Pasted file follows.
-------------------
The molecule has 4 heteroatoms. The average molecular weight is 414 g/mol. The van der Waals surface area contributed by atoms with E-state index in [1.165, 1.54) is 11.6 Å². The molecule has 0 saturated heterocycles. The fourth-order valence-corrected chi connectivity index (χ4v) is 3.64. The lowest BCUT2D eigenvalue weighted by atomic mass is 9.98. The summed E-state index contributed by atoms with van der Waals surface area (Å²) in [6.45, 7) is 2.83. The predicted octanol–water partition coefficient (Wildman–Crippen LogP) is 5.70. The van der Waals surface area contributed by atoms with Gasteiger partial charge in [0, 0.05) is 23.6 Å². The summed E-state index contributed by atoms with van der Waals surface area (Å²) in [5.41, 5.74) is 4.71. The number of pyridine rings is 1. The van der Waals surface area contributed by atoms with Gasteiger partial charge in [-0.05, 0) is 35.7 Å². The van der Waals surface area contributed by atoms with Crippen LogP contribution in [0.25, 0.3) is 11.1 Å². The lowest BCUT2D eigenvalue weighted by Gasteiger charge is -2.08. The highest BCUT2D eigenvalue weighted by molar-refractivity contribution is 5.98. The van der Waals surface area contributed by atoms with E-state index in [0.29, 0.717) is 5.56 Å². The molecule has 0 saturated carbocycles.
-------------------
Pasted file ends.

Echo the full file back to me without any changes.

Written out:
The molecule has 4 heteroatoms. The average molecular weight is 414 g/mol. The van der Waals surface area contributed by atoms with E-state index in [1.165, 1.54) is 11.6 Å². The molecule has 0 saturated heterocycles. The fourth-order valence-corrected chi connectivity index (χ4v) is 3.64. The lowest BCUT2D eigenvalue weighted by atomic mass is 9.98. The summed E-state index contributed by atoms with van der Waals surface area (Å²) in [6.45, 7) is 2.83. The predicted octanol–water partition coefficient (Wildman–Crippen LogP) is 5.70. The van der Waals surface area contributed by atoms with Gasteiger partial charge in [0, 0.05) is 23.6 Å². The summed E-state index contributed by atoms with van der Waals surface area (Å²) in [5.41, 5.74) is 4.71. The number of pyridine rings is 1. The van der Waals surface area contributed by atoms with Gasteiger partial charge in [-0.05, 0) is 35.7 Å². The van der Waals surface area contributed by atoms with Crippen LogP contribution in [0.25, 0.3) is 11.1 Å². The lowest BCUT2D eigenvalue weighted by Gasteiger charge is -2.08. The highest BCUT2D eigenvalue weighted by molar-refractivity contribution is 5.98. The van der Waals surface area contributed by atoms with E-state index in [0.29, 0.717) is 5.56 Å². The molecule has 0 saturated carbocycles.